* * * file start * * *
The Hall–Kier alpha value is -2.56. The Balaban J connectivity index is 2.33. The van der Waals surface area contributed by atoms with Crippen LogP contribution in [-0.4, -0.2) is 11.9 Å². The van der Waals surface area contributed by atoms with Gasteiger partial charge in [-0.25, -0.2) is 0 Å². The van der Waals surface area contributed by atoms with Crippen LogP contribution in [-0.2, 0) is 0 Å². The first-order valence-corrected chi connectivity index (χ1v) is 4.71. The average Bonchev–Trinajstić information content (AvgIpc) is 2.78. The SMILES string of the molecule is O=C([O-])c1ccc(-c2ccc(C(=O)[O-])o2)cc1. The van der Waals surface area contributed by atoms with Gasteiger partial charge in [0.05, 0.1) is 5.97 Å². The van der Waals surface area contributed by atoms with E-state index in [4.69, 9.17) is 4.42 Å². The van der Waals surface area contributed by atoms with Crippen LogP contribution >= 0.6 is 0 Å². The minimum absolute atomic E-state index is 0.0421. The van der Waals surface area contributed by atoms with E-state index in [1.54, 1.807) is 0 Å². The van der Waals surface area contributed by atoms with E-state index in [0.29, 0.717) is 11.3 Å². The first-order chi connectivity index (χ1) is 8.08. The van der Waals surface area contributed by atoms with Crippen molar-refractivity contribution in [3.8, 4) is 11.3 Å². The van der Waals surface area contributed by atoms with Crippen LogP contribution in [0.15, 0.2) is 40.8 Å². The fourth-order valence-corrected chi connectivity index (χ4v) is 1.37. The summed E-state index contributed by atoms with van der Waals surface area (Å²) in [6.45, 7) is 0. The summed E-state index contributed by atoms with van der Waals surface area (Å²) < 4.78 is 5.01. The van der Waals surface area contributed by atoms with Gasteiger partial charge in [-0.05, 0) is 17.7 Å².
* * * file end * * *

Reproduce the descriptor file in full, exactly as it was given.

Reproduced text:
The Hall–Kier alpha value is -2.56. The Balaban J connectivity index is 2.33. The van der Waals surface area contributed by atoms with Crippen LogP contribution in [-0.4, -0.2) is 11.9 Å². The van der Waals surface area contributed by atoms with Gasteiger partial charge in [-0.25, -0.2) is 0 Å². The van der Waals surface area contributed by atoms with Crippen LogP contribution in [-0.2, 0) is 0 Å². The first-order valence-corrected chi connectivity index (χ1v) is 4.71. The average Bonchev–Trinajstić information content (AvgIpc) is 2.78. The SMILES string of the molecule is O=C([O-])c1ccc(-c2ccc(C(=O)[O-])o2)cc1. The van der Waals surface area contributed by atoms with Gasteiger partial charge in [0.05, 0.1) is 5.97 Å². The van der Waals surface area contributed by atoms with E-state index in [4.69, 9.17) is 4.42 Å². The van der Waals surface area contributed by atoms with Crippen LogP contribution >= 0.6 is 0 Å². The minimum absolute atomic E-state index is 0.0421. The van der Waals surface area contributed by atoms with E-state index in [1.54, 1.807) is 0 Å². The van der Waals surface area contributed by atoms with E-state index in [0.29, 0.717) is 11.3 Å². The first-order chi connectivity index (χ1) is 8.08. The van der Waals surface area contributed by atoms with Crippen molar-refractivity contribution in [3.8, 4) is 11.3 Å². The van der Waals surface area contributed by atoms with Crippen LogP contribution in [0.15, 0.2) is 40.8 Å². The fourth-order valence-corrected chi connectivity index (χ4v) is 1.37. The summed E-state index contributed by atoms with van der Waals surface area (Å²) in [6.45, 7) is 0. The summed E-state index contributed by atoms with van der Waals surface area (Å²) < 4.78 is 5.01. The van der Waals surface area contributed by atoms with Gasteiger partial charge in [-0.05, 0) is 17.7 Å².